#endregion // Fields

 

        #region Construction

 

        protected NHibernateFixtureBase(string assemblyWithMappings,

                                        string serverName, string databaseName,

                                        string username, string password)

        {

            CreateSessionFactory(

                assemblyWithMappings,

                BuildConnectionString(serverName, databaseName, username, password));

        }

 

        #endregion // Construction

 

        #region Implementation

 

        private void CreateSessionFactory(string assemblyName, string connectionString)

        {

            Assembly assemblyWithMappings = Assembly.Load(assemblyName);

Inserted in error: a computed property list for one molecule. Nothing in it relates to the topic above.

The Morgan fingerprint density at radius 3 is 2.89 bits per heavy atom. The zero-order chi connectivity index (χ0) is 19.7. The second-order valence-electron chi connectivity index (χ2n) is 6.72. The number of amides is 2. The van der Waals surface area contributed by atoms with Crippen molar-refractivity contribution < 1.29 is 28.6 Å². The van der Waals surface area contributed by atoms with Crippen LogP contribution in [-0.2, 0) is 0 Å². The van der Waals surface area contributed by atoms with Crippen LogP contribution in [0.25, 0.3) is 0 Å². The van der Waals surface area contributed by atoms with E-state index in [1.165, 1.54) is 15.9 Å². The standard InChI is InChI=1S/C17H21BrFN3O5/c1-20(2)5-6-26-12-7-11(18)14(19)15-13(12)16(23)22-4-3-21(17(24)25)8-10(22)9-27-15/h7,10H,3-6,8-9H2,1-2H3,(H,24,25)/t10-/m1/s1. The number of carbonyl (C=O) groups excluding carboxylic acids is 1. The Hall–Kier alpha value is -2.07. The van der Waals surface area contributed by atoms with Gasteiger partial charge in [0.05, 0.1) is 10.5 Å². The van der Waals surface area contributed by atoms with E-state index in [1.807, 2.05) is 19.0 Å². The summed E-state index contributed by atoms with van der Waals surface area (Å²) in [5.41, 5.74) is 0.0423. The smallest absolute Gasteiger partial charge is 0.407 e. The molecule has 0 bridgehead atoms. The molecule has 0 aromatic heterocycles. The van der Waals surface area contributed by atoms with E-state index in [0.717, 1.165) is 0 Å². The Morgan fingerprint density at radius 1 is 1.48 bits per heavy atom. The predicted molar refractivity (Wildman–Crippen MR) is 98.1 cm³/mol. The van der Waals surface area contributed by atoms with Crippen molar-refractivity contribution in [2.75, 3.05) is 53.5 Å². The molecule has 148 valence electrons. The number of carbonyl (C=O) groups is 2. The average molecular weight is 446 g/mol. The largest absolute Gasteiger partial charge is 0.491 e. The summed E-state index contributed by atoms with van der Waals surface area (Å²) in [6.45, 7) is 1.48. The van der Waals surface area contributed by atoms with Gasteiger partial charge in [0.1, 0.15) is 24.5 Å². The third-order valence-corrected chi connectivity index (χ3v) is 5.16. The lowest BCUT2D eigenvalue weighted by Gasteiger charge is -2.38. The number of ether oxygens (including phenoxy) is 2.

this.SessionFactory = new Configuration()

                .SetProperty(Environment.ReleaseConnections, "on_close")

                .SetProperty(Environment.Dialect, typeof(MsSql2005Dialect).AssemblyQualifiedName)

                .SetProperty(Environment.ShowSql, "true")

                .SetProperty(Environment.ConnectionDriver, typeof(SqlClientDriver).AssemblyQualifiedName)

                .SetProperty(Environment.ConnectionString, connectionString)

                .SetProperty(Environment.ProxyFactoryFactoryClass,typeof(ProxyFactoryFactory).AssemblyQualifiedName)

                .AddAssembly(assemblyWithMappings)

                .BuildSessionFactory();

        }

 

        private static string BuildConnectionString(string serverName, string databaseName,

                                                    string username, string password)

        {

            return string.Format(

                "Data Source={0};Initial Catalog={1};User ID={2};Password={3}",

                serverName, databaseName, username, password);

        }

 

        #endregion // Implementation

 

    } // class NHibernateFixtureBase

 

} // namespace DbDevelopment.Persistence.Test.Common